Iraq’s Christian diminishment is being replicated, according to the report, in Syria, parts of Nigeria and elsewhere in Africa.

ACN warns, “If the situation does not improve, Christianity is on course for extinction in many of its biblical heartlands within a generation, if not before. The prognosis for the Church’s survival in parts of Africa is almost as bad. It is this theme—religio-ethnic cleansing powered by the well-publicized threat of genocide—that emerges as a predominant finding in this 2015 edition of ‘Persecuted and Forgotten?’

“Such an exodus has profound consequences, reaching far beyond the Christian community,” ACN says. “The absence of Christians represents a crucial societal, organizational and cultural rupture with the past. Breaking from a process towards pluralism, this emptying of Christians from regions which had been their home for centuries, is bound to be seen by future historians as a decisive move towards religious totalitarianism.” Noting that Christians often serve a social role as bridge builders between other Middle East communities, the report warns that the disappearance of Christians is a threat to regional social cohesion.

But the threat to Christians is not limited to nations in the Middle East or Africa troubled by Islamic extremists. Christians are also facing renewed persecution in China and North Korea, according to ACN. “Totalitarian regimes such as those in China and North Korea have put Christians under pressure due to the perception that Christianity is linked to the West [and] seen as corrupt and exploitative by communist states.”

According to ACN, Christians face extreme persecution in Pakistan, Saudi Arabia, Syria, Iraq, Iran, China, Vietnam, Nigeria, Sudan, Eritrea. States where Christians endure moderate to high persecution include Egypt, Turkmenistan, Kenya, Belarus, Ukraine, India and Indonesia.

The report described Islamic extremism as by far the gravest threat to Christian communities, which are often caught in the geopolitical and actual crossfire between Sunni and Shiite Muslims, but it also noted that the world’s Christians, who amount to 75 to 80 percent of the contemporary victims of religious persecution, face threats from other faith groups. “In some countries, Christianity was considered offensive to an increasingly numerous and influential radicalized religious elite who perceived the religion as a threat both because of its faith content and also because of its links with the colonial era.” Christians have been threatened or assaulted and their churches and facilities attacked or burned by Hindu radicals in India and nationalist Buddhist extremists in Burma and Sri Lanka.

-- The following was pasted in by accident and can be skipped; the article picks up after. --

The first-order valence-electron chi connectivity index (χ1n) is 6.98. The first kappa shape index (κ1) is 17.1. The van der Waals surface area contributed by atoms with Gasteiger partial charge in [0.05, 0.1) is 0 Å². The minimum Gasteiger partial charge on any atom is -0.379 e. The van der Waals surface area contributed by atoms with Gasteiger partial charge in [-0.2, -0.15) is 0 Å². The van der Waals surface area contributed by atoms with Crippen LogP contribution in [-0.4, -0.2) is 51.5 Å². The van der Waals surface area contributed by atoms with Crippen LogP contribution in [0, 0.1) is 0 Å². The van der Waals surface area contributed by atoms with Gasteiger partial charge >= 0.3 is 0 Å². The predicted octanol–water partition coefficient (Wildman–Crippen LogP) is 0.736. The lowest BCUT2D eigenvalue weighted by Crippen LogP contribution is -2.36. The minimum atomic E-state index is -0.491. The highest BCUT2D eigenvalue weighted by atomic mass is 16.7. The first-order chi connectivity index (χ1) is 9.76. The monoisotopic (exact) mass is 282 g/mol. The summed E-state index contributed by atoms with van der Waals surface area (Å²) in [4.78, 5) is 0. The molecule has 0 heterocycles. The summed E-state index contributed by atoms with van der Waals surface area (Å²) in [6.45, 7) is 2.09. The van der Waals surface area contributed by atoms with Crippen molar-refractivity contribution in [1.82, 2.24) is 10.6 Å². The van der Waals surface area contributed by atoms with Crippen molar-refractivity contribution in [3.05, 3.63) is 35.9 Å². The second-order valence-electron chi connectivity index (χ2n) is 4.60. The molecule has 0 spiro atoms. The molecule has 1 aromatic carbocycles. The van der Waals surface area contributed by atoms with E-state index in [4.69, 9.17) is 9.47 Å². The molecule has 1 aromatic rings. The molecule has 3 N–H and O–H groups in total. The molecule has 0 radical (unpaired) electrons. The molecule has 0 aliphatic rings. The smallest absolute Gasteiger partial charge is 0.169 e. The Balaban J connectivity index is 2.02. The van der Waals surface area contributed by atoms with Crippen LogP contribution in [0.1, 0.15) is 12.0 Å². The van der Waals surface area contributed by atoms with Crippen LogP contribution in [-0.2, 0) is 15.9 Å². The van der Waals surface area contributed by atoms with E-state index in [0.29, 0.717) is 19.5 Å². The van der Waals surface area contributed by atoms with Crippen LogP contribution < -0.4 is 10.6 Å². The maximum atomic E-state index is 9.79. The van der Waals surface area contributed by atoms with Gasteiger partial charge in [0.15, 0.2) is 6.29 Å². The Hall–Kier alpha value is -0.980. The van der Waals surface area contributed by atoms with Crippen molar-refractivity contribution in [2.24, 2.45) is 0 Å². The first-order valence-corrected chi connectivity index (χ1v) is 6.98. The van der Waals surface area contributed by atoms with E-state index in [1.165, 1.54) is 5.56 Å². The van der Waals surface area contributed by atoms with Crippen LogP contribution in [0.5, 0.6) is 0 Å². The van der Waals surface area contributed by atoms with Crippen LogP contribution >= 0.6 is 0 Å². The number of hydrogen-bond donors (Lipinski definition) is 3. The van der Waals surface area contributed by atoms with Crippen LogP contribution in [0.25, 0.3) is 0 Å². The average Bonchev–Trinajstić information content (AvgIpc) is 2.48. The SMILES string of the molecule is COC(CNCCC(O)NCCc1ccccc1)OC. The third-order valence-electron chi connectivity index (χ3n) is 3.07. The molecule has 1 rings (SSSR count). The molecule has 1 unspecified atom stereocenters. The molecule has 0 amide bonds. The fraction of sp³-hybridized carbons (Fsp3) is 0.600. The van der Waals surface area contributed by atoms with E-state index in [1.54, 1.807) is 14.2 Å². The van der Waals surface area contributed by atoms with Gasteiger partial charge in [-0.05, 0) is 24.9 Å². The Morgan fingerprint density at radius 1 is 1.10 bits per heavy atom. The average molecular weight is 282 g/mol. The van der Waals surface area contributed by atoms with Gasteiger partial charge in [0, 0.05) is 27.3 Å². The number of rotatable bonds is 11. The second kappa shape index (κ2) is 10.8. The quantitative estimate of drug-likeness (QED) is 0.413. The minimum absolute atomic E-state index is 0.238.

Even in Israel, “the only country in the Middle East with a notably expanding Christian population,” attacks on church sites increased in number and ferocity. Church leaders described an arson attack by Jewish militants on Galilee’s Church of the Multiplication of the Loaves in June 2015 as part of an emerging pattern of attacks both in Galilee and elsewhere.

In North Korea the Kim regime carried out a fresh campaign of violence and other intimidation against the faithful as part of a clampdown on perceived dissent against “and the pseudo-religious ideology surrounding the Kim dynasty.”

The repression of Christians, ACN reports, include the killing of 33 Christians, accused of being spies. At least 10 percent of North Korea’s estimated 400,000–500,000 Christians are detained in labor camps and subject to torture, murder, rape, medical experimentation, forced labour, forced abortion and execution. ACN researchers not that in North Korea religious detainees routinely receive the harshest treatment.

The report concludes that Christian worshippers in China suffered the harshest persecution seen in over a decade in 2014: 449 church leaders were detained compared to 54 in 2013, and as of January 2015 Christian Solidarity Worldwide noted more than 650 incidents of government aggression in Zeijang province, involving the partial or full demolition of churches—many of which had already been registered and approved by the state.